One question we get fairly often is,  “Can I buy a brighter lamp for my projector?”  or, “My TV says it’s a 150 watt bulb. Can I buy a 200 watt bulb?”.

The answer is No.  Thanks for reading!

 

Just kidding…

I take that back.  Technically yes, you can buy a 200 watt bulb for your TV but it will definitely not be brighter.  Front Projector and Rear Projection TV lamps are not the same kind of technology as an Incandescent lamp.  When you put a new bulb in your desk lamp and want it brighter you would look for something with higher wattage and you would get brighter light.  If the old bulb was a 75 watt and you screw in a 100 watt you definitely had more light so why not the same thing on a projector lamp?

Projector lamps rely on a dedicated power supply whose only job is to make sure the lamp installed runs at the proper power rating it is designed for.  The projector lamp ‘takes’ power from the power supply. Where as an incandescent lamp ‘takes’ power from the wall socket.  The projector lamps power supply is designed to run and supply the wattage the lamp is designed for.

For example. Your 200 watt Epson Brightlink 435Wi lamp has a power supply that pushes 200 watts of power to the bulb.  If you put in a 300 watt bulb, the power supply is only going to feed 200 watts of power. That bulb will only put out 200 watts worth of light even though the rating is 300 watts. In some cases it may even put out less than 200 watts worth of light…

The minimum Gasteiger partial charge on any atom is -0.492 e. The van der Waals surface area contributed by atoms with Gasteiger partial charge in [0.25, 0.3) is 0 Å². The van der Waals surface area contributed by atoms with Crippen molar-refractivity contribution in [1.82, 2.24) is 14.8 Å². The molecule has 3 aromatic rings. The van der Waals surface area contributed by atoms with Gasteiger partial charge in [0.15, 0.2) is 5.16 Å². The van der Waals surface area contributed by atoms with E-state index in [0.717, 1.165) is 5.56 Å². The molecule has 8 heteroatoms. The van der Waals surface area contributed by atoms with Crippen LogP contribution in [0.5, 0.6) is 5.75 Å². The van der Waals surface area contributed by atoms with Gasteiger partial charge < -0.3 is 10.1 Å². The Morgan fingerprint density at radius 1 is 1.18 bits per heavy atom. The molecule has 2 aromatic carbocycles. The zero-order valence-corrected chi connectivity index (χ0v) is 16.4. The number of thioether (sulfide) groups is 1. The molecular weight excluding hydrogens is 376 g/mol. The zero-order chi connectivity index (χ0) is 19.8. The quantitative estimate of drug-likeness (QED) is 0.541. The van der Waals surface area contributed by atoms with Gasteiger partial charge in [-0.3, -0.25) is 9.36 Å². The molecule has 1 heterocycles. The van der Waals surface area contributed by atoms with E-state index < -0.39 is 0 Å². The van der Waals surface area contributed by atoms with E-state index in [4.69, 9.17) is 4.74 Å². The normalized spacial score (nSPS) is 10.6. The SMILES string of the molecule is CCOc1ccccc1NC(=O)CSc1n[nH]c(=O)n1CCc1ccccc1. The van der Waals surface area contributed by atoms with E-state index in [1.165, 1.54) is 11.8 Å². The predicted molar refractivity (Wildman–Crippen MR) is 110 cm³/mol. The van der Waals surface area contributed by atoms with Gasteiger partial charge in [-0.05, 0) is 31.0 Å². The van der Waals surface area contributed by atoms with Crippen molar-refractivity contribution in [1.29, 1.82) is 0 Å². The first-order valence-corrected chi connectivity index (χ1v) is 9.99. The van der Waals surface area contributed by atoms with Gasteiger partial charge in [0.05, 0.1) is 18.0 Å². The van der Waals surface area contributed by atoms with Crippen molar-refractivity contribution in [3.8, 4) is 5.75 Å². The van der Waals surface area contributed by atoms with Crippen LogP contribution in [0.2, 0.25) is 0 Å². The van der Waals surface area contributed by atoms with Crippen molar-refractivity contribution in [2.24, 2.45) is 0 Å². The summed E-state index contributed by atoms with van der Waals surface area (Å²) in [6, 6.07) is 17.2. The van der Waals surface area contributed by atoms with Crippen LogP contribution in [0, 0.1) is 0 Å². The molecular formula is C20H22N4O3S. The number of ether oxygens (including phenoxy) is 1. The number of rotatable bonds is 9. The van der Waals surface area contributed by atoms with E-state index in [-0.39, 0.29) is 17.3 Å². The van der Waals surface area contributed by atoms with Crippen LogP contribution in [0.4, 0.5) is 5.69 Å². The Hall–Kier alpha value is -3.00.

It is similar to stereo speakers.  If your stereo has 100 watts per channel and you hook up 200 watt speakers, your stereo is not going to be any louder.  You would need a stereo that put out 200 watt per channel to get more volume(not really that much more but this is about projector lamps so I won’t get into logarithmic increases).

This is why you cannot merely purchase a brighter lamp.  Projectors are designed to run with the wattage lamp for all sorts of reasons.  Mostly cost related but also image quality related.  I have seen people who have installed higher output power supplies into projectors to get more brightness and the image looked washed out.  The contrast suffered because the projector was designed for a certain amount of light to be pushed through and exceeding that caused the image to look poor.

Your best bet for having the brightest picture possible is to minimize light pollution in your “theater” room. Blackout curtains, putting black tape over the myriad of things with indicator LEDs.